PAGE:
3. Work time should be equal to or lower than recovery time when you’re beginning. For sound fitness you always want a progression. For the goddess in your head’s idea of what a bathing suit fitting should look like you want more results faster. That will leave you frustrated faster but not necessarily fit.

Take the 30 x 30 example above. That’s a 1:1 ratio of work: recovery. You might be OK with that. But if you’re just beginning it might be better both not to do 30 intervals but maybe 15 at first, and do 30 hard: 60 seconds recovery.

One point to keep in mind is that you do want to recover. That is, be breathing easier at the end of your recovery time. That improves over weeks of training: you will recover faster. You don’t want to have your intervals get “cloudy” – when your work isn’t with good form and you’re not able to do as much …. and your recovery isn’t really recovered. Clearly work hard and recover easy.

4. How to Interval? You can use speed or resistance. Examples of resistance include incline on the treadmill, bike or elliptical. Walking up a hill outdoors but at the same speed is also resistance. Research suggests injury risk is slightly greater with speed than with resistance. You can do intervals in the pool, on land, using equipment. Often someone things running or jumping have to be involved. Not so. Anything can work. Squats with body weight and a little extra weight can be your interval. I do love boxing because it allows upper body involvement, can but doesn’t have to involve any kicking or lower body work.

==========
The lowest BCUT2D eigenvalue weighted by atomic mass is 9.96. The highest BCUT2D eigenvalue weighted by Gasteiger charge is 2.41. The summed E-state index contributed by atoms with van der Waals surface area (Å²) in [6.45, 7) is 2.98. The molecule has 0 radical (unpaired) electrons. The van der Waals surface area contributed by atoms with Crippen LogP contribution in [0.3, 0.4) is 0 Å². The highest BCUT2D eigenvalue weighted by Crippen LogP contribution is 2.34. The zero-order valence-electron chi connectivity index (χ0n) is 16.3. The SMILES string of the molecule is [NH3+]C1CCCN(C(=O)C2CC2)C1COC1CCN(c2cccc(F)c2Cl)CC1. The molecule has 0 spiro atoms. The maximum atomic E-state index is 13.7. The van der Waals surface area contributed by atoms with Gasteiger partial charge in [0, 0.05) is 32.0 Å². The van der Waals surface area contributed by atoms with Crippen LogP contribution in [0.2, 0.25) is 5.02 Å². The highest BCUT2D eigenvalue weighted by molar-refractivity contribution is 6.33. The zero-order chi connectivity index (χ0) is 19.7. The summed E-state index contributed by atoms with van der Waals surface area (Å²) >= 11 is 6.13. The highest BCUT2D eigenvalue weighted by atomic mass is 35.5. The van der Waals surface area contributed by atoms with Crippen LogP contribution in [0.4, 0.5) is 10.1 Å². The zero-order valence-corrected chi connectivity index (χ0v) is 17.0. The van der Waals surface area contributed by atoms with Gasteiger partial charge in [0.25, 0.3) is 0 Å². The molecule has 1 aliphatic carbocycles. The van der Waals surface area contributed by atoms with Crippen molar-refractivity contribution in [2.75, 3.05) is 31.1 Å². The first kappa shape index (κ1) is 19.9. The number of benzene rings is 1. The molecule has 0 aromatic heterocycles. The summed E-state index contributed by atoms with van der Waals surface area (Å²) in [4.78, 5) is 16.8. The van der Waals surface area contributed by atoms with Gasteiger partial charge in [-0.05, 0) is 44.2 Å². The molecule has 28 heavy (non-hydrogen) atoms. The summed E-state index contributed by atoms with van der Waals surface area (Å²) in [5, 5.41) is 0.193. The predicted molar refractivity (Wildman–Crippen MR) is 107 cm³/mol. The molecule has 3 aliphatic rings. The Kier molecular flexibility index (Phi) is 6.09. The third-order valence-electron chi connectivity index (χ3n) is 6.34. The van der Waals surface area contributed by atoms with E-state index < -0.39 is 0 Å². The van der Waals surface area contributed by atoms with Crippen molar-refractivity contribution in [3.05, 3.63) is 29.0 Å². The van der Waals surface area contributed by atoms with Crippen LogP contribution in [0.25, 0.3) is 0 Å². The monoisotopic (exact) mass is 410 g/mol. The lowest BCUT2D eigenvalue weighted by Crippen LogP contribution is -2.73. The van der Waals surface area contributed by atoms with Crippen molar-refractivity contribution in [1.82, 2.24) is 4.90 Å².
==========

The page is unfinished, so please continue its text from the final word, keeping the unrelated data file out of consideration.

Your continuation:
5. Length of intervals. Shorter intervals work a different system than do long intervals. Start with short ones. You want “doable” and a feeling of success. It doesn’t take much to see real progress and feel entirely different after exercise. Longer intervals, those that gradually increase to 45 seconds, a minute, and two minutes seem to have a greater impact on over all fitness level. They elevate what’s called your VO2 max. That means you can do more – during life as well as exercise – without getting fatigued. This increase in intervals may be of interest to you if you seek more stamina and endurance.

If you’re looking for weight management and a way to fit in exercise in a short amount of time, you might decide sticking with short intervals most of the time serves you better. Don’t attempt a two minute interval right out of the interval gate. Build up over weeks and even months to that. I increase client’s intervals over 12 weeks and might introduce a longer interval one day a week keeping shorter intervals to the other interval workout.

Last…

Here’s a simple option for you if you’re beginning and an interval variation for you if you’re already doing intervals. Not knowing you individually I’m giving a “blind” exercise prescription. Adjust or leave a comment if you have a question and I’ll try to customize for you.

BEGINNER: 

Warm up 10 minutes

:30 work to 1:00min recovery x 10

Cool down at least 5 minutes

MORE INTERVAL EXPERIENCE:

Warm up 10 minutes

:30 work to :30 recovery x 30

Cool down at least 5 minutes

Add or exchange this for one of your interval days.

Life has natural intervals. At every age you can and should include them. Special conditions? Emphysema patients do intervals – they do better with them than longer steady exercise, in fact.

~Debra

P.S. Share your questions! Use this interval set for week #1 of this summer interval series and I’ll include a new one for beginners or experienced exercisers Tuesdays weekly during June.

P.P.S. Are you a vegan? I’m doing a vegan challenge for myself in June. Two years ago I did what started as a month and turned into three. I felt wonderful and have so many of you telling me that you’re 100% plant-based that I want to “come over” for a while. I will return to fish and eggs again most likely but for now I’m ready to test my ability to get the protein and essential amino acids I need from plants-only. If you’re a pro- share your protein-rich (but soy void) recipes!